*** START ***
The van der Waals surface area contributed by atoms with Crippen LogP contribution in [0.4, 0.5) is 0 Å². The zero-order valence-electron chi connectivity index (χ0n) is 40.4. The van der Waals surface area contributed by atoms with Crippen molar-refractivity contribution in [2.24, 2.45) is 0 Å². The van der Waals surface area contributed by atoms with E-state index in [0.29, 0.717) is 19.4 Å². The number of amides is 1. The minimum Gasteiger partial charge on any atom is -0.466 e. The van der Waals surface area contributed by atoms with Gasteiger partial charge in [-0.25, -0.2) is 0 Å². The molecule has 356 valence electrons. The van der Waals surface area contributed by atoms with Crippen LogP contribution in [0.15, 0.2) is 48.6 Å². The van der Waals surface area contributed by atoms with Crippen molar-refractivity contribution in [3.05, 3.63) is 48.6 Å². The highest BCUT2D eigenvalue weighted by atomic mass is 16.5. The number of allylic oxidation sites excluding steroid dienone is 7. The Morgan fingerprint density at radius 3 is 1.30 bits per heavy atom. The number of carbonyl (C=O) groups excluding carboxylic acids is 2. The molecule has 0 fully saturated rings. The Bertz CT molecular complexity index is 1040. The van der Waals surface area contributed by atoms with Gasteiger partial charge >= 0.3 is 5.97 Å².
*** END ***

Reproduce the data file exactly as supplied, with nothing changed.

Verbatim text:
The van der Waals surface area contributed by atoms with Crippen LogP contribution in [0.4, 0.5) is 0 Å². The zero-order valence-electron chi connectivity index (χ0n) is 40.4. The van der Waals surface area contributed by atoms with Crippen molar-refractivity contribution in [2.24, 2.45) is 0 Å². The van der Waals surface area contributed by atoms with E-state index in [0.29, 0.717) is 19.4 Å². The number of amides is 1. The minimum Gasteiger partial charge on any atom is -0.466 e. The van der Waals surface area contributed by atoms with Gasteiger partial charge in [-0.25, -0.2) is 0 Å². The molecule has 356 valence electrons. The van der Waals surface area contributed by atoms with Crippen LogP contribution in [0.15, 0.2) is 48.6 Å². The van der Waals surface area contributed by atoms with Crippen molar-refractivity contribution in [3.05, 3.63) is 48.6 Å². The highest BCUT2D eigenvalue weighted by atomic mass is 16.5. The number of allylic oxidation sites excluding steroid dienone is 7. The Morgan fingerprint density at radius 3 is 1.30 bits per heavy atom. The number of carbonyl (C=O) groups excluding carboxylic acids is 2. The molecule has 0 fully saturated rings. The Bertz CT molecular complexity index is 1040. The van der Waals surface area contributed by atoms with Gasteiger partial charge >= 0.3 is 5.97 Å².